Info-tech

Blow to Indian techies as US further tightens H-1B visa rules

Venkatesh Ganesh Mumbai | Updated on October 07, 2020

Narrows definition of ‘specialty occupation’, limits visa validity to a year

With the US Presidential elections less than a month away, the Trump administration has further tightened H-1B rules that would make it tougher for Indian techies to get jobs in American companies. The new rules change the definitions of specialty occupation, limit the validity of an H-1B visa to one year for a worker placed at a third-party worksite, and tightens enforcement and investigations.

Though these measures will have no major impact on Indian IT services companies, which have changed their business models to hire locally, American tech companies may be forced to reduce hiring from foreign countries, including India and China, by about 30 per cent.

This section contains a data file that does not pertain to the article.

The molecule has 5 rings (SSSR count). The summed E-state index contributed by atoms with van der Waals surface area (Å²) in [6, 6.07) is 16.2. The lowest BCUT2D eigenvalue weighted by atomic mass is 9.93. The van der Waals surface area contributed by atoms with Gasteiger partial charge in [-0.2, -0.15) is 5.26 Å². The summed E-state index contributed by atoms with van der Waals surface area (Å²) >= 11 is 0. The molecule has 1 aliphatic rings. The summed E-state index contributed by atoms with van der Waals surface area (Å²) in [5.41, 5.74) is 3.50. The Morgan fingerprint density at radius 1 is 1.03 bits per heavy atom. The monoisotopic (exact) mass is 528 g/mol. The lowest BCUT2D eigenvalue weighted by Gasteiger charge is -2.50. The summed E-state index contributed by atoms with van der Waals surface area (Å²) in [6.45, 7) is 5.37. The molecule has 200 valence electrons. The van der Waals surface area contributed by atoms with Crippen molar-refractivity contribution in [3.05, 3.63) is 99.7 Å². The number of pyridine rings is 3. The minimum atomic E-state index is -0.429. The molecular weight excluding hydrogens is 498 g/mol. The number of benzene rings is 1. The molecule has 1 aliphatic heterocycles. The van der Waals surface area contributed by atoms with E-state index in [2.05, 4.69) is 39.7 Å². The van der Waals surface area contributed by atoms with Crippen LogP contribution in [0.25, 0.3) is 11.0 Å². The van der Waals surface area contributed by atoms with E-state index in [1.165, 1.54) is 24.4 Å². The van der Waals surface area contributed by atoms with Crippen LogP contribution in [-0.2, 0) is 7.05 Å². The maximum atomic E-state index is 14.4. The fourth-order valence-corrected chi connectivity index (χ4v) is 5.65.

The new rule will narrow the definition of “specialty occupation” as the US Congress is of the view that companies were gaming the system. H-1B visas are used by US companies to bring highly skilled workers from India as they find it difficult to hire locals with the same skills. But the US administration believes that some companies were hiring low-cost foreign workers in the garb of “specialty occupation”, thereby impacting jobs available to Americans.

 IT firms cheer US court’s move to block H-1B visa ban

Key changes

One of the key changes under the new rule is the maximum validity period for a specialty occupation worker has been reduced from three years to one year (for workers placed at third-party worksites). The wages of onsite workers will also go up and be at par with median wages in their respective States.

“Narrowing the definition will make it tougher,” said Dan Nandan, who runs Hire IT People, a staffing company in the US.

IT industry body Nasscom said that the move will restrict access to talent and harm the American economy, endanger US jobs, put US interests at risk, and slowR&D into solutions for the Covid crisis.

US announces $150 million for ‘H-1B One Workforce’ training programme

Published on October 07, 2020

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